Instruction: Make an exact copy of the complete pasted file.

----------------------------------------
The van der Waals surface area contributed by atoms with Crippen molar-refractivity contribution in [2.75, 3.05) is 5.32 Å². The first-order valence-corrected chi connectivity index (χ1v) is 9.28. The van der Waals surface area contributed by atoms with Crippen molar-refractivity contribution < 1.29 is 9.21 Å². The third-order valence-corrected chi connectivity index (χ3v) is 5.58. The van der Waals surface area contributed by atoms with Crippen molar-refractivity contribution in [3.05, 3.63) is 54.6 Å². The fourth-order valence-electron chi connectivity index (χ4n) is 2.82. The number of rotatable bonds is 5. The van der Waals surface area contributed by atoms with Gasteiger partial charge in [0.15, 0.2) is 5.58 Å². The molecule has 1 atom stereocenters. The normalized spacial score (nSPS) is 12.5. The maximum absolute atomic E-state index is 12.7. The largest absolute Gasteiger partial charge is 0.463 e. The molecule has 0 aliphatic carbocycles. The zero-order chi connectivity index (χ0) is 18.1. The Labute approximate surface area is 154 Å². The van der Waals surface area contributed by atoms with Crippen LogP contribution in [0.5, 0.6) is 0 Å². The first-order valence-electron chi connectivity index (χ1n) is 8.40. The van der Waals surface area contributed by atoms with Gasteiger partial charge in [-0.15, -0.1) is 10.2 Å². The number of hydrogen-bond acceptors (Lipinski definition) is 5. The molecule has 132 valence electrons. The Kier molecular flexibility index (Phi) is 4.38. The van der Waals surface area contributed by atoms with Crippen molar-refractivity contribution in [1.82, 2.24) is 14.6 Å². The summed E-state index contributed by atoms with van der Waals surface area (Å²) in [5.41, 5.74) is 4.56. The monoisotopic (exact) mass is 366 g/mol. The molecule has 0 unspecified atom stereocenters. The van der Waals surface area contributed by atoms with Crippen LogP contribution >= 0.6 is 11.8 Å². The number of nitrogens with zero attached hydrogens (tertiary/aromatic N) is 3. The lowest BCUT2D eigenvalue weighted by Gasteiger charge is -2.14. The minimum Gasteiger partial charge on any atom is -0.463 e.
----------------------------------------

The van der Waals surface area contributed by atoms with Crippen molar-refractivity contribution in [2.75, 3.05) is 5.32 Å². The first-order valence-corrected chi connectivity index (χ1v) is 9.28. The van der Waals surface area contributed by atoms with Crippen molar-refractivity contribution < 1.29 is 9.21 Å². The third-order valence-corrected chi connectivity index (χ3v) is 5.58. The van der Waals surface area contributed by atoms with Crippen molar-refractivity contribution in [3.05, 3.63) is 54.6 Å². The fourth-order valence-electron chi connectivity index (χ4n) is 2.82. The number of rotatable bonds is 5. The van der Waals surface area contributed by atoms with Gasteiger partial charge in [0.15, 0.2) is 5.58 Å². The molecule has 1 atom stereocenters. The normalized spacial score (nSPS) is 12.5. The maximum absolute atomic E-state index is 12.7. The largest absolute Gasteiger partial charge is 0.463 e. The molecule has 0 aliphatic carbocycles. The zero-order chi connectivity index (χ0) is 18.1. The Labute approximate surface area is 154 Å². The van der Waals surface area contributed by atoms with Crippen LogP contribution in [0.5, 0.6) is 0 Å². The first-order valence-electron chi connectivity index (χ1n) is 8.40. The van der Waals surface area contributed by atoms with Gasteiger partial charge in [-0.15, -0.1) is 10.2 Å². The number of hydrogen-bond acceptors (Lipinski definition) is 5. The molecule has 132 valence electrons. The Kier molecular flexibility index (Phi) is 4.38. The van der Waals surface area contributed by atoms with Crippen molar-refractivity contribution in [1.82, 2.24) is 14.6 Å². The summed E-state index contributed by atoms with van der Waals surface area (Å²) in [5.41, 5.74) is 4.56. The monoisotopic (exact) mass is 366 g/mol. The molecule has 0 unspecified atom stereocenters. The van der Waals surface area contributed by atoms with Crippen LogP contribution >= 0.6 is 11.8 Å². The number of nitrogens with zero attached hydrogens (tertiary/aromatic N) is 3. The lowest BCUT2D eigenvalue weighted by Gasteiger charge is -2.14. The minimum Gasteiger partial charge on any atom is -0.463 e.